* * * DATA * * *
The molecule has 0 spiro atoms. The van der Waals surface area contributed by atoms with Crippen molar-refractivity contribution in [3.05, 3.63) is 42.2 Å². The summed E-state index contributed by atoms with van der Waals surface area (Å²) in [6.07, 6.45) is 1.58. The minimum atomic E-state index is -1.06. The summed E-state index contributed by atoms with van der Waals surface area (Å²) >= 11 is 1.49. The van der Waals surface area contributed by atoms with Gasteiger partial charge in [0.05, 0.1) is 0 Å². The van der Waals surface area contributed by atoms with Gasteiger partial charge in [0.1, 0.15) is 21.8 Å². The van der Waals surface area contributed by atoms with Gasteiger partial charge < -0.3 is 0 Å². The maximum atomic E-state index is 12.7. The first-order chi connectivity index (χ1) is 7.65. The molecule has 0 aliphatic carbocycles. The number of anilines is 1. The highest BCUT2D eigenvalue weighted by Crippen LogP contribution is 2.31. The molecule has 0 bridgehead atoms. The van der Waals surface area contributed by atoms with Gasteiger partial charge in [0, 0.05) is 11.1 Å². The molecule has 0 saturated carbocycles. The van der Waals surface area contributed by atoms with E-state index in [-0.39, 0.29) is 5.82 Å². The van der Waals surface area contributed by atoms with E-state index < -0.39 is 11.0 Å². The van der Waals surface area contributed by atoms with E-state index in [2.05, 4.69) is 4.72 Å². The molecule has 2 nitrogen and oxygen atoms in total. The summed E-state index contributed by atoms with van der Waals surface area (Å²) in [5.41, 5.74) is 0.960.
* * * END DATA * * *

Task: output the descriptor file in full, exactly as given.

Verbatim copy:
The molecule has 0 spiro atoms. The van der Waals surface area contributed by atoms with Crippen molar-refractivity contribution in [3.05, 3.63) is 42.2 Å². The summed E-state index contributed by atoms with van der Waals surface area (Å²) in [6.07, 6.45) is 1.58. The minimum atomic E-state index is -1.06. The summed E-state index contributed by atoms with van der Waals surface area (Å²) >= 11 is 1.49. The van der Waals surface area contributed by atoms with Gasteiger partial charge in [0.05, 0.1) is 0 Å². The van der Waals surface area contributed by atoms with Gasteiger partial charge in [0.1, 0.15) is 21.8 Å². The van der Waals surface area contributed by atoms with Gasteiger partial charge < -0.3 is 0 Å². The maximum atomic E-state index is 12.7. The first-order chi connectivity index (χ1) is 7.65. The molecule has 0 aliphatic carbocycles. The number of anilines is 1. The highest BCUT2D eigenvalue weighted by Crippen LogP contribution is 2.31. The molecule has 0 bridgehead atoms. The van der Waals surface area contributed by atoms with Gasteiger partial charge in [0, 0.05) is 11.1 Å². The molecule has 0 saturated carbocycles. The van der Waals surface area contributed by atoms with E-state index in [-0.39, 0.29) is 5.82 Å². The van der Waals surface area contributed by atoms with E-state index < -0.39 is 11.0 Å². The van der Waals surface area contributed by atoms with E-state index in [2.05, 4.69) is 4.72 Å². The molecule has 2 nitrogen and oxygen atoms in total. The summed E-state index contributed by atoms with van der Waals surface area (Å²) in [5.41, 5.74) is 0.960.